A Book for Monica Dickens Day: Flowers on the Grass (1949)

I knew that Monica Dickens was an interesting author. I knew that she had written a marvellous range of books, works of fictions and non fiction, stories for children and stories for adults; but when I picked up this book – with flowers in the title and on the cover, with my own name as the title of the first chapter – I really didn’t expect such a distinctive novel.

Each chapter is told from a different character’s point of view but linked by the presence of the same man.

Daniel was an only child, and when he was orphaned at the age of fourteen he became the ward of an elderly relation who wasn’t much interested in him. When he was expelled from Eton, his guardian sent the troubled boy to another distant relative in Italy, hoping that he would have no more responsibility and the scandal would be quickly forgotten. Daniel was happy there. His new guardian gave him a great deal of freedom, and he found that he loved the bohemian lifestyle and that he had a gift for art.

When war broke out he returned to England, he joined the army, and he met a distant cousin named Jane. She knew Daniel’s history, she appreciated what he had been through, and she fell in love with him. It was Jane who supported him when he was shattered by his experiences, and who guided him towards a new life in the English countryside.

Daniel’s stability and domestic happiness was shattered by Jane’s sudden and unexpectedly death. He abandoned his home and work and sets off,  not entirely sure where he would go or what he would do, only certain that he could not stay.

He would drift from place to place and from job to job. He doesn’t fall apart on the surface, but he withdrew and he began to drink heavily.

When he took a room at a small hotel a maid named Doris was concerned for him. She helped him to keep his dog – Jane’s dog – illicitly in his room, she smuggled out his empty wine bottles bottles and she made excuses for him and tried to help him when his behaviour became somewhat erratic. It was inevitable that the hotel owner would find out and that Doris would lose her job; but Daniel had a strong sense of justice, he was worldly wise, and he found a way for her to get her job back.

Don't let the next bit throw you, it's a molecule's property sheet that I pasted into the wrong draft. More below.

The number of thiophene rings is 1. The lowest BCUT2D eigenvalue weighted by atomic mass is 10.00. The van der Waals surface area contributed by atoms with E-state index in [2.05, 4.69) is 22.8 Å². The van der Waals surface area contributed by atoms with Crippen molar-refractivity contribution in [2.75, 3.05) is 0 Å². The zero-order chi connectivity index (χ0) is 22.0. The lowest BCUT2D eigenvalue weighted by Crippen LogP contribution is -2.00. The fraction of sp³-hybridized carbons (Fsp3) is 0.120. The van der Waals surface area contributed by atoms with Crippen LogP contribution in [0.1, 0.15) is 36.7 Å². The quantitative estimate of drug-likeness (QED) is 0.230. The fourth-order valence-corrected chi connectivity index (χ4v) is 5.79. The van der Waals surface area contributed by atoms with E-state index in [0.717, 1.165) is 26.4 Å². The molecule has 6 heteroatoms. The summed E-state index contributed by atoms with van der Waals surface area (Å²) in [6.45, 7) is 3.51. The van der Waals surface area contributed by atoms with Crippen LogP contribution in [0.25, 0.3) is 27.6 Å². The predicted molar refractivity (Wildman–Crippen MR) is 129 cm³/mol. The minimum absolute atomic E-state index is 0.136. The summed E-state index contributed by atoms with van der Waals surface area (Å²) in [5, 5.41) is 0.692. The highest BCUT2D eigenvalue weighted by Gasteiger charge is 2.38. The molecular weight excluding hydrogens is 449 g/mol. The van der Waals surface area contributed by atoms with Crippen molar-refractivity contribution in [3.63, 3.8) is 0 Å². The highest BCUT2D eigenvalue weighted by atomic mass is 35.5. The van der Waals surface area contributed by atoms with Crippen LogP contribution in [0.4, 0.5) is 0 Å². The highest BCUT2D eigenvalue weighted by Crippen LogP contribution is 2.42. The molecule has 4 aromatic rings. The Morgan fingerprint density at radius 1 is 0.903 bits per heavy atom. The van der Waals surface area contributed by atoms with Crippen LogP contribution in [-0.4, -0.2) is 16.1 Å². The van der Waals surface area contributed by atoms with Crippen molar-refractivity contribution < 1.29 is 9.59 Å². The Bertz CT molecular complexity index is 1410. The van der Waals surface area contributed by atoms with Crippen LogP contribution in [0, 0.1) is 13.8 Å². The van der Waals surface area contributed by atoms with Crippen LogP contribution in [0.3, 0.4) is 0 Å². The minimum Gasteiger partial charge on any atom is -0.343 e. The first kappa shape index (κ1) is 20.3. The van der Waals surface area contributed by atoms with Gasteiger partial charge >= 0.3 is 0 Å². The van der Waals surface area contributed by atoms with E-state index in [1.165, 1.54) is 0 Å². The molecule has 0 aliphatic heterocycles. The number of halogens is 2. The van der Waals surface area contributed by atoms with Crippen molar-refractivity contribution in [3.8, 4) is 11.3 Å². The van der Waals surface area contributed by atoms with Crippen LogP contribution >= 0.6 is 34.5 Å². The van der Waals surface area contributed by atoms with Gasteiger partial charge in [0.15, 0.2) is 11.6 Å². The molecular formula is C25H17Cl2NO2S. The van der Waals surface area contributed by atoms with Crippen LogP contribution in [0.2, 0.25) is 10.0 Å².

After that Daniel found a landlady who rented out a room in her house so that she could have a little money in her pocket without having to ask her husband or her sons, and because she liked having company in the house. She thought that her new lodger was charming, but her boys saw that he was idle and when they found that he had a talent for art they found a role for him in their business. He did a good job, but he found out a little more that they wanted him to know. In the end they thought he might get them in to trouble; he didn’t, but they found themselves paying a price as Daniel moved on again.

Some years later, when Daniel is working for an advertising firm, he rents a room from an attractive war widow named Valerie, who makes ends meet by taking in lodgers. They become good friends, she enjoys modelling for his sketches, but he resents her commitment to her role and her friendship with her other, more conventional lodger, Mr. Piggott. They talk of marriage, and it is then that Valerie realises that her feelings for Daniel are not strong enough to stop her thinking of herself as her widow.

There are other stories between these: Daniel has a spell as a tutor to an epileptic young man in Cornwall, who is unsettled by an approach and attitudes quite different to his predecessors; he sees a holiday camp very differently to the young man who looks after him when he comes to make sketches for an advertising campaign, and they make each other question their futures; he takes a position at a modern, experimental school where he might harm or he might help a troubled young woman named Pamela, who was a loner like him …

In the end an accident, a stay in hospital and a chance to help the patient in the next bed brought his story full circle and made me realise just how far Daniel had come.

I loved reading these stories. Each one was different, and distinctive, but they sat quite naturally together.

Some are stronger than others, but they all work.

The characters and settings were so clearly and distinctively drawn in that I found myself drawn in and wanting to know more about them and their situations before Daniel appeared and I found out how they would affect his life and how he would affect theirs.

When I read Daniel’s progress often felt secondary, but now I have put the book down I am thinking of him more and realising how very clever Monica Dickens was, writing this novel about his life as a chain of short stories about other people. She wrote with warms and understanding, and she conveyed the happiness in their lives as well as their sorrows.

The stories that Monica Dickens told in this book, the lives that she portrayed, created panorama of post-war England; its strengths and its weaknesses, the problems that it faced and the potential for the future that it held.

Her voice was strong and true, making this a book for both the heart and the head.